To say that something "isn't quite right" about Anders Behring Breivik, the Norwegian (allegedly) behind the Utøya massacre on Friday, would be an understatement. Yet it is true in more ways than one.
According to the police, Breivik detonated a car bomb in front of the government building in Oslo as a diversion, then infiltrated a summer camp for the ruling party's children on the island of Utøya, and opened fire. Initial reports put the combined death toll of the bombing and the shooting spree at 93, which have since been revised to around 70.
Much is being made of Breivik's Facebook, Twitter and blog posts - all very recent - and the manifesto (CNN) he allegedly worked from. They almost read as a list of talking points of the diversity-obsessed multi-culturalists, wishing to discredit their critics.
Charlie Booker rightly found it terrible that the media "experts" rushed to judgment and blamed the Muslims. Given the jihadist proclivity for terrorism, that wasn't an entirely outlandish conjecture; the problem was that it posed as certainty.
I'm not sure anyone will dare speak up in a similar manner against a rising tendency to smear all the traditionalists, conservatives, and opponents of totalitarian welfare-statism and unrestricted immigration as murderous fanatics. It will again be a conjecture, posing as certainty, only even less grounded in fact. Breivik is shocking precisely because he is a glaring exception to the rule. Surely, his fanaticism can hardly compare to that of people who believe the best way to ensure diversity of appearance (a goal asserted to be good without explanation) is the ironclad uniformity of thought?
Those looking for sympathy for Breivik will find none here. He's a murderer. How can fighting for the future of one's nation - Breivik's declared goal, if the papers are to be believed - mean murdering that nation's children? An absurdity, if ever there was one.
Nor do I want to get into arguments over which of his convictions were grounded in reality; I've been saying for years that actions and beliefs ought to be judged on their own inherent merits, or lack thereof, rather than on the basis of who claims association with them.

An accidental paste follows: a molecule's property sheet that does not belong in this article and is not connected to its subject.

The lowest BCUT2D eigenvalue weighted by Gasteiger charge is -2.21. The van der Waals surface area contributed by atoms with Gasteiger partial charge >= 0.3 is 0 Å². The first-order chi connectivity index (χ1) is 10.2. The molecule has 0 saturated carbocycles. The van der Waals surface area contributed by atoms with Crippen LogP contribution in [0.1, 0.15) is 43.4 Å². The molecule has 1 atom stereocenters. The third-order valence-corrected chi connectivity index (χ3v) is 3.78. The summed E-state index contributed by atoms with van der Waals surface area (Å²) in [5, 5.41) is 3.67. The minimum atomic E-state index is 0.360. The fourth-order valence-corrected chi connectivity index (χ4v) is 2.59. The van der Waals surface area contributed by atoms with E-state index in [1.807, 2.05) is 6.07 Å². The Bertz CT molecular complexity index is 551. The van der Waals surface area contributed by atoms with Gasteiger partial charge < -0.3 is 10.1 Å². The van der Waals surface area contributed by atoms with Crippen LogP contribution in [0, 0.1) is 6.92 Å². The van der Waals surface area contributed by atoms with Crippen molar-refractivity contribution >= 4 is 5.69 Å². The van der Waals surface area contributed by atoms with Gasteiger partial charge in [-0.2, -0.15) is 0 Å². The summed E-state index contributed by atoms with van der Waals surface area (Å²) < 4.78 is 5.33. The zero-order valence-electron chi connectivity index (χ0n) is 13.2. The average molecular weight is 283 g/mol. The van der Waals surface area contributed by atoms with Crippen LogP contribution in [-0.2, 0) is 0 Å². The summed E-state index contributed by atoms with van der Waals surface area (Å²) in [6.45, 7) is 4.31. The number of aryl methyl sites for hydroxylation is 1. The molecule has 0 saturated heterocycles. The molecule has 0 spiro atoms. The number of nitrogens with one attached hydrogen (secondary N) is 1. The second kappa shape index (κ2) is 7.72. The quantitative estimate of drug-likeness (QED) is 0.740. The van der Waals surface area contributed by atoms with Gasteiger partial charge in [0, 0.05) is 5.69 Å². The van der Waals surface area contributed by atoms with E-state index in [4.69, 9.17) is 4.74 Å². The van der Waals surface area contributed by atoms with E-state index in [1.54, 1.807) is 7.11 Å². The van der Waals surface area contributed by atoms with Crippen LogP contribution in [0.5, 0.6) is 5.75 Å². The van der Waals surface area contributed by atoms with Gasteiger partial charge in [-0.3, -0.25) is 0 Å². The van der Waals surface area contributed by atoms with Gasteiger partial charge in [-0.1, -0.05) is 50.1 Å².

I do, however, wish to address one particular aspect of Breivik's alleged motivation, which is getting more and more play in the Western press. According to CNN, his manifesto suggests that he was driven to action by Norway's involvement in the 1999 Kosovo war, directed against "our Serbian brothers (who) wanted to drive Islam out by deporting the Albanian Muslims back to Albania." Next thing you know, the media will declare, "The Serbs made him do it." Worked for that kid in Salt Lake City, did it not?
Let me clarify, then. If Breivik saw the 1999 war in the way described above, he was factually wrong. While Islam is a powerful factor that has shaped and driven Albanian chauvinism for over a century (and certainly underpins the destructive rage against the Serbian Orthodox churches), the Albanian regime controlling Kosovo today systematically oppresses not only the remaining Serbs, but also the Gorani - Muslims by faith, Serbs by language - which indicates that its bigotry is ethno-cultural as well as religious.
If anything, it was NATO - and the U.S. - who saw the war in terms of helping the "good Muslims" against the evil Orthodox Serbs.
The Serbian government fought to defeat a terrorist insurgency seeking to make Kosovo part of an enlarged Albanian state. There was no plan of persecution and deportation - unless one believes the sordid German fiction called "Operation Horseshoe". Serbia is actually the most multi-ethnic Yugoslav successor state, and home to a substantial Muslim population. These days, Belgrade is entirely too tolerant of a militant Muslim cleric who seeks to foment a rebellion in its southwestern parts. To argue that Serbia sought to expel the Albanians in 1999 due to their Muslim faith is to accept NATO's excuse for the bombing. That claim was wrong then, and it is wrong now.
Furthermore, over the past two decades of vilest demonization in the Western media - worse by far than the cartoon depictions of Muslims over which there have been riots, death threats and even murders - as well as not one, but two bombing campaigns, there has not been a single Serbian terrorist attack in the West. Not one. As a result of Imperial meddling, Serb populations in today's Croatia, large parts of Bosnia and Kosovo have become extinct, yet no Serb has ever resorted to terrorism against NATO countries. Let alone shot up a summer camp full of children.
No cause can justify the murder of innocents, whether it is purportedly a struggle against the loss of national identity (as Breivik claims), or bringing democracy (as the Empire and its allies have claimed) to Iraq, Afghanistan, Libya - or for that matter, Kosovo. Sadly, neither Breivik nor those who will sit in his judgment seem to understand that simple fact.